PRIME Minister Manasseh Sogavare will not be intimidated by Indonesia or other countries in the Pacific Islands Forum in its push for West Papua.
And Mr Sogavare is willing to take it to the next level, to demand global action through its membership of the United Nations in New York.
Speaking to journalists in Port Moresby, where he’s attending the Pacific Islands Forum Leaders summit, Mr Sogavare said he is in Port Moresby this week with three proposals – to push for observer status, agree to a high level fact finding mission and have West Papua listed in the United Nations Committee Decolonisation Committee, known as the Committee of 24.
To demonstrate the gravity of his government’s commitment, PM Sogavare included his Special Envoy on West Papua, Matthew Wale and the leader of the United Liberation Movement for West Papua, Octavanius Mote, in his delegation to Port Moresby this week.
“It’s not a new issue, it’s one that has been with us even before some of us become an independent nation,” Mr Sogavare said.
“We have admitted them to Melanesia Spearhead Group (MSG) as observer and we hoped that we could accord them the same to be observer at the Pacific Islands Forum.”
Indonesia’s vice minister for foreign affairs, Abdurrahman Mohamed Fachir did not mince his words when he said that ‘the issue of Papua was irrelevant’ to the Forum Leaders discussion here in Port Moresby.
“I think this is not the right forum to discuss West Papua for a number of reasons. We are here discussing important economic development, co-operation, how to address climate change, maritime, fisheries and ICT connectivity for the Pacific.
“I’d like to remind the Pacific Forum Leaders that Indonesia is a democracy and we have the most detailed provision on human rights in our Constitution. We even have a national commission that investigates human rights abuses.”
Minister Fachir said his country strongly believes in the international principle of non-interference in the national affairs of other countries.
“It is now up to the Forum Leaders to discuss Papua and we believe in their wisdom,” said Minister Fachir.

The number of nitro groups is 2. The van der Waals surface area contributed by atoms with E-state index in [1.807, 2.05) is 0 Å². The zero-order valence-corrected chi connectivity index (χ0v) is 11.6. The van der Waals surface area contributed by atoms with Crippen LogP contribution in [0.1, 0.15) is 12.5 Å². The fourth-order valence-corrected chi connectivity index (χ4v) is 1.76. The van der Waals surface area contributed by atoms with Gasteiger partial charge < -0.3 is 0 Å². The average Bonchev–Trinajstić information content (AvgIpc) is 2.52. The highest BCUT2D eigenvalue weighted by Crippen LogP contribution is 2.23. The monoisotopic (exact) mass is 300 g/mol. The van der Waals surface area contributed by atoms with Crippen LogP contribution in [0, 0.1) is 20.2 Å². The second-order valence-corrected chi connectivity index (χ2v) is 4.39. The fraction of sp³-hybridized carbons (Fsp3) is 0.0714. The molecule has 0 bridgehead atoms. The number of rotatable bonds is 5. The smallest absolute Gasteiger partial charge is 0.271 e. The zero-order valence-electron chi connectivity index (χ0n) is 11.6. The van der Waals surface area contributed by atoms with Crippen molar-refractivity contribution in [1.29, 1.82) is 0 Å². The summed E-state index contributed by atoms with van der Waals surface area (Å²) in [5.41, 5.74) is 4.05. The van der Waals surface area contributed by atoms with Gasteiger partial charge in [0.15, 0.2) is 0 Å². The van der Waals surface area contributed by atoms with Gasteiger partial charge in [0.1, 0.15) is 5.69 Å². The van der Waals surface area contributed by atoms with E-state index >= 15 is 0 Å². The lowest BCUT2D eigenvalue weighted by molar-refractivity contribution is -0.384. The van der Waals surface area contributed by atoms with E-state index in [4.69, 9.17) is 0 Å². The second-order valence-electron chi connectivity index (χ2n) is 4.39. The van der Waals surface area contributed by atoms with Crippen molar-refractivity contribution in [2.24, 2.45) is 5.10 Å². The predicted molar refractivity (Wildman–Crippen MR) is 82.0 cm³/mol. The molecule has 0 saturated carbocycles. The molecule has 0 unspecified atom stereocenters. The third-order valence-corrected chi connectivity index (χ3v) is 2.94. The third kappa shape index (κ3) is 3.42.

PM Sogavare disagrees with the suggestion by Indonesia that West Papua is ‘irrelevant’ to the agenda of the Pacific Islands Forum.
“Bringing West Papua to the agenda of the Pacific Islands Forum is within the framework of the Leaders meeting. We are not going outside that mandate,” Mr Sogavare said.
He fully acknowledges Indonesia’s sovereignty over West Papua but questions that sovereignty if the people’s human rights are abused and violated.
“By virtue of our membership of the UN we recognise the sovereignty of Indonesia over West Papua. But the same United Nations recognises the rights of people for self-determination and violation against human rights.
The strong stance taken by the Sogavare government has also tested its relationship with Jakarta.
“They’ve expressed disappointment and we’ve explained to them that our action is well within the framework of the Pacific Islands Forum and the Melanesian Spearhead Group (MSG).
“We are in active consultation with Indonesia. That’s a very interesting diplomatic term.
“They don’t have to agree to our position but we just consult them and explain to them that this is the right thing for us to do, and we will move ahead,” Mr Sogavare said.
He said Solomon Island appreciates Papua New Guinea’s position because it shares a common border with Indonesia.
“It’s a sovereign decision that PNG will have to make that best represents the interests of its people.
“That we will respect. However, these are issues that go beyond sovereignty like human rights.
“If a member of the UN is committing human rights violations against its own people, it is no longer the issue that is domestic to that country but one that must be addressed by the United Nations, said the Solomon Islands leader.
Fiji’s foreign affairs minister, Ratu Inoke Kubuabola reiterated his country’s respect Jakarta’s territorial integrity and sovereignty over West Papua.
“We see West Papua as part of Indonesia and as far as human rights are concerned, Fiji will raise its voice here at the Forum and all also at the United Nations.
“When we opened our mission in Jakarta in 2012, during bilateral meeting with former President, Susilo Bambang Yudhoyono, our Prime Minister raised human rights issues in West Papua.
“I have personally raised it with my former counterpart, Marty Natelegawa and the current foreign affairs minister, Retno Marsudi.
“If there any human rights violations reported, Fiji will raise it with Indonesia and raise its voice at the United Nations.
“We take it up with Indonesia ourselves, when we hear it we raise it directly with Jakarta because of the good bilateral relations we enjoy with Indonesia,” said Ratu Inoke.
Civil society organisations active in the push for West Papua’s inclusion on the Forum agenda, maintain that it is the moral obligation of Pacific Leaders to find just resolution to the human rights abuses that have claimed more than 500,000 lives.